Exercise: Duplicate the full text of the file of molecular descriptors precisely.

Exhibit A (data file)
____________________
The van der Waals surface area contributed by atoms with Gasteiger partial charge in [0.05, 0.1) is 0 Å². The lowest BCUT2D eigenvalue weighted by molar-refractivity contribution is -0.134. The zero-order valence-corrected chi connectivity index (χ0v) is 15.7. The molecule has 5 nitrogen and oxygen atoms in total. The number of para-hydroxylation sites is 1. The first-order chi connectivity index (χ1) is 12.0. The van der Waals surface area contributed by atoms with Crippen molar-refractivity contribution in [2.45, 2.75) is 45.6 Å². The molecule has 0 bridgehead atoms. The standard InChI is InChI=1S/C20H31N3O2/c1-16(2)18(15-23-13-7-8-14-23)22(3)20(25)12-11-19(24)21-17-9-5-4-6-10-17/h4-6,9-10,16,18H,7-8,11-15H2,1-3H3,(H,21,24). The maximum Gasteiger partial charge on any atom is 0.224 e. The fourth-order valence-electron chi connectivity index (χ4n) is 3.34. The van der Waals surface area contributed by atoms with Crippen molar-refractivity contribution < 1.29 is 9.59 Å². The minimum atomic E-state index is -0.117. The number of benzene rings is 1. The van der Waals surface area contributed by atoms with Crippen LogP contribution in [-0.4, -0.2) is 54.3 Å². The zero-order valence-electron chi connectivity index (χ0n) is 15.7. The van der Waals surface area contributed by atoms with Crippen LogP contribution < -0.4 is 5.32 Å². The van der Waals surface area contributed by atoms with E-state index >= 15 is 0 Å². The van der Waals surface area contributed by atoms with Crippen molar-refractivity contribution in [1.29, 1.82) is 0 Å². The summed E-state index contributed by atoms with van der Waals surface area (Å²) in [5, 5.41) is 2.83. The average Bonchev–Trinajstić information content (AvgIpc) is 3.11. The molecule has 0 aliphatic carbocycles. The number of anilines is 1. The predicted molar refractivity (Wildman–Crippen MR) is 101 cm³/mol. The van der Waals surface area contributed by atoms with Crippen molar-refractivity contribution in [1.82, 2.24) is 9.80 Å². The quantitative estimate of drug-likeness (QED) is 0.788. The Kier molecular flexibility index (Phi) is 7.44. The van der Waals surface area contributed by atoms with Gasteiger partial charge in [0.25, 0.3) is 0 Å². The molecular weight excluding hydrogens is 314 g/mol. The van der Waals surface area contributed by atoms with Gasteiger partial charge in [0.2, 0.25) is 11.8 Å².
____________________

The van der Waals surface area contributed by atoms with Gasteiger partial charge in [0.05, 0.1) is 0 Å². The lowest BCUT2D eigenvalue weighted by molar-refractivity contribution is -0.134. The zero-order valence-corrected chi connectivity index (χ0v) is 15.7. The molecule has 5 nitrogen and oxygen atoms in total. The number of para-hydroxylation sites is 1. The first-order chi connectivity index (χ1) is 12.0. The van der Waals surface area contributed by atoms with Crippen molar-refractivity contribution in [2.45, 2.75) is 45.6 Å². The molecule has 0 bridgehead atoms. The standard InChI is InChI=1S/C20H31N3O2/c1-16(2)18(15-23-13-7-8-14-23)22(3)20(25)12-11-19(24)21-17-9-5-4-6-10-17/h4-6,9-10,16,18H,7-8,11-15H2,1-3H3,(H,21,24). The maximum Gasteiger partial charge on any atom is 0.224 e. The fourth-order valence-electron chi connectivity index (χ4n) is 3.34. The van der Waals surface area contributed by atoms with Crippen molar-refractivity contribution < 1.29 is 9.59 Å². The minimum atomic E-state index is -0.117. The number of benzene rings is 1. The van der Waals surface area contributed by atoms with Crippen LogP contribution in [-0.4, -0.2) is 54.3 Å². The zero-order valence-electron chi connectivity index (χ0n) is 15.7. The van der Waals surface area contributed by atoms with Crippen LogP contribution < -0.4 is 5.32 Å². The van der Waals surface area contributed by atoms with E-state index >= 15 is 0 Å². The van der Waals surface area contributed by atoms with Crippen molar-refractivity contribution in [1.29, 1.82) is 0 Å². The summed E-state index contributed by atoms with van der Waals surface area (Å²) in [5, 5.41) is 2.83. The average Bonchev–Trinajstić information content (AvgIpc) is 3.11. The molecule has 0 aliphatic carbocycles. The number of anilines is 1. The predicted molar refractivity (Wildman–Crippen MR) is 101 cm³/mol. The van der Waals surface area contributed by atoms with Crippen molar-refractivity contribution in [1.82, 2.24) is 9.80 Å². The quantitative estimate of drug-likeness (QED) is 0.788. The Kier molecular flexibility index (Phi) is 7.44. The van der Waals surface area contributed by atoms with Gasteiger partial charge in [0.25, 0.3) is 0 Å². The molecular weight excluding hydrogens is 314 g/mol. The van der Waals surface area contributed by atoms with Gasteiger partial charge in [0.2, 0.25) is 11.8 Å².